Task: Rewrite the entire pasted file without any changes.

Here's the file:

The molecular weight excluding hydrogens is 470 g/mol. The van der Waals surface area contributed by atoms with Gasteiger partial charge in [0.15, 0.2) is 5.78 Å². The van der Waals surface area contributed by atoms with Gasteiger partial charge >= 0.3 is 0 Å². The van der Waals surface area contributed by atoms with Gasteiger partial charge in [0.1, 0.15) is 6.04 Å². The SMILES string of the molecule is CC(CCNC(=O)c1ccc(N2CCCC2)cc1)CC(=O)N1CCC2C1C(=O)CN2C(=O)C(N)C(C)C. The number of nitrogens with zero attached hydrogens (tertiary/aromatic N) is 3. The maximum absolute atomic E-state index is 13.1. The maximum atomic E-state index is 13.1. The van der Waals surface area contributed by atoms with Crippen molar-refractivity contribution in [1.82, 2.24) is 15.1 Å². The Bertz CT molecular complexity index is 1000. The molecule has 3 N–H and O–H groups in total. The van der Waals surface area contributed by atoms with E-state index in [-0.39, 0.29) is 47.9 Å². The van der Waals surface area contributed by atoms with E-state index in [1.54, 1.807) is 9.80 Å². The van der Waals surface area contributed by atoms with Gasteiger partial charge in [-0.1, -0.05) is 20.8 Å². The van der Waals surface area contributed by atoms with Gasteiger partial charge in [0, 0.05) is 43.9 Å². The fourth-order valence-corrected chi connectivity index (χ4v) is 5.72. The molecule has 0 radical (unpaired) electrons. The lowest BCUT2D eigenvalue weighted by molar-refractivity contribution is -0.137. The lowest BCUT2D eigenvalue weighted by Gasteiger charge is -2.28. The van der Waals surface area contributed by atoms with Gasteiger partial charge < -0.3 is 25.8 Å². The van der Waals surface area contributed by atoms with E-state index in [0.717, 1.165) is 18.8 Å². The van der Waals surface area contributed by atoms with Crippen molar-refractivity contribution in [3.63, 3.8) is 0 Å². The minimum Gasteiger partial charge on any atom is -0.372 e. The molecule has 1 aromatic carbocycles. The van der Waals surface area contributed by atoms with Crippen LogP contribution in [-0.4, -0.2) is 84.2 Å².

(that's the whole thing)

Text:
The molecular weight excluding hydrogens is 470 g/mol. The van der Waals surface area contributed by atoms with Gasteiger partial charge in [0.15, 0.2) is 5.78 Å². The van der Waals surface area contributed by atoms with Gasteiger partial charge >= 0.3 is 0 Å². The van der Waals surface area contributed by atoms with Gasteiger partial charge in [0.1, 0.15) is 6.04 Å². The SMILES string of the molecule is CC(CCNC(=O)c1ccc(N2CCCC2)cc1)CC(=O)N1CCC2C1C(=O)CN2C(=O)C(N)C(C)C. The number of nitrogens with zero attached hydrogens (tertiary/aromatic N) is 3. The maximum absolute atomic E-state index is 13.1. The maximum atomic E-state index is 13.1. The van der Waals surface area contributed by atoms with Crippen molar-refractivity contribution in [1.82, 2.24) is 15.1 Å². The Bertz CT molecular complexity index is 1000. The molecule has 3 N–H and O–H groups in total. The van der Waals surface area contributed by atoms with E-state index in [-0.39, 0.29) is 47.9 Å². The van der Waals surface area contributed by atoms with E-state index in [1.54, 1.807) is 9.80 Å². The van der Waals surface area contributed by atoms with Gasteiger partial charge in [-0.1, -0.05) is 20.8 Å². The van der Waals surface area contributed by atoms with Gasteiger partial charge in [0, 0.05) is 43.9 Å². The fourth-order valence-corrected chi connectivity index (χ4v) is 5.72. The molecule has 0 radical (unpaired) electrons. The lowest BCUT2D eigenvalue weighted by molar-refractivity contribution is -0.137. The lowest BCUT2D eigenvalue weighted by Gasteiger charge is -2.28. The van der Waals surface area contributed by atoms with Gasteiger partial charge < -0.3 is 25.8 Å². The van der Waals surface area contributed by atoms with E-state index in [0.717, 1.165) is 18.8 Å². The van der Waals surface area contributed by atoms with Crippen molar-refractivity contribution in [3.63, 3.8) is 0 Å². The minimum Gasteiger partial charge on any atom is -0.372 e. The molecule has 1 aromatic carbocycles. The van der Waals surface area contributed by atoms with Crippen LogP contribution in [-0.4, -0.2) is 84.2 Å².